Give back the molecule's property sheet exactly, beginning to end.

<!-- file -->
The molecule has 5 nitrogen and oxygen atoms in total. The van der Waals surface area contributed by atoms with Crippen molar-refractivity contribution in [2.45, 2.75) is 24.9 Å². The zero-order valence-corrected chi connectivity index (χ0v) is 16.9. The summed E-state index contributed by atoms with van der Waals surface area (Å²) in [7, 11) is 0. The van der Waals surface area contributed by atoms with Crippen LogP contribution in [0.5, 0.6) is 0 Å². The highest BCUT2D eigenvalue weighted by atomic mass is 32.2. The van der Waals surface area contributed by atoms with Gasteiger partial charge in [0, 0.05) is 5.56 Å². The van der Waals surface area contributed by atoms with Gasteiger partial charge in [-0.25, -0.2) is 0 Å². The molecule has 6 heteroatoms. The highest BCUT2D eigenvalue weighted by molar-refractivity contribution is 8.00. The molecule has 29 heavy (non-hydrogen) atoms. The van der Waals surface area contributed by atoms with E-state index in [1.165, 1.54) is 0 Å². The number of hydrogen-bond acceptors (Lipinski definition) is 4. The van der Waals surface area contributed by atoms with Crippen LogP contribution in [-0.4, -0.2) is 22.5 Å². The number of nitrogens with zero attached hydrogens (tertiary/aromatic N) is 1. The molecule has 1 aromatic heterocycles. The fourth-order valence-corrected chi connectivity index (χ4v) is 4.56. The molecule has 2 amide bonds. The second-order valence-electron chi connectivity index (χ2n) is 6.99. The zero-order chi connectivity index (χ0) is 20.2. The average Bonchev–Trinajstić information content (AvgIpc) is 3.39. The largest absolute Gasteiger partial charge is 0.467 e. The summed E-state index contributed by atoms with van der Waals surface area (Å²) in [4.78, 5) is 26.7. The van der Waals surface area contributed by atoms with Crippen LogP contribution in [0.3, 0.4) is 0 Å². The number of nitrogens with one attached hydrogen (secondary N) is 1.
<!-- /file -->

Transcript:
The molecule has 5 nitrogen and oxygen atoms in total. The van der Waals surface area contributed by atoms with Crippen molar-refractivity contribution in [2.45, 2.75) is 24.9 Å². The zero-order valence-corrected chi connectivity index (χ0v) is 16.9. The summed E-state index contributed by atoms with van der Waals surface area (Å²) in [7, 11) is 0. The van der Waals surface area contributed by atoms with Crippen LogP contribution in [0.5, 0.6) is 0 Å². The highest BCUT2D eigenvalue weighted by atomic mass is 32.2. The van der Waals surface area contributed by atoms with Gasteiger partial charge in [0, 0.05) is 5.56 Å². The van der Waals surface area contributed by atoms with Gasteiger partial charge in [-0.25, -0.2) is 0 Å². The molecule has 6 heteroatoms. The highest BCUT2D eigenvalue weighted by molar-refractivity contribution is 8.00. The molecule has 29 heavy (non-hydrogen) atoms. The van der Waals surface area contributed by atoms with E-state index in [1.165, 1.54) is 0 Å². The number of hydrogen-bond acceptors (Lipinski definition) is 4. The van der Waals surface area contributed by atoms with Crippen LogP contribution in [-0.4, -0.2) is 22.5 Å². The number of nitrogens with zero attached hydrogens (tertiary/aromatic N) is 1. The molecule has 1 aromatic heterocycles. The fourth-order valence-corrected chi connectivity index (χ4v) is 4.56. The molecule has 2 amide bonds. The second-order valence-electron chi connectivity index (χ2n) is 6.99. The zero-order chi connectivity index (χ0) is 20.2. The average Bonchev–Trinajstić information content (AvgIpc) is 3.39. The largest absolute Gasteiger partial charge is 0.467 e. The summed E-state index contributed by atoms with van der Waals surface area (Å²) in [4.78, 5) is 26.7. The van der Waals surface area contributed by atoms with Crippen LogP contribution in [0.3, 0.4) is 0 Å². The number of nitrogens with one attached hydrogen (secondary N) is 1.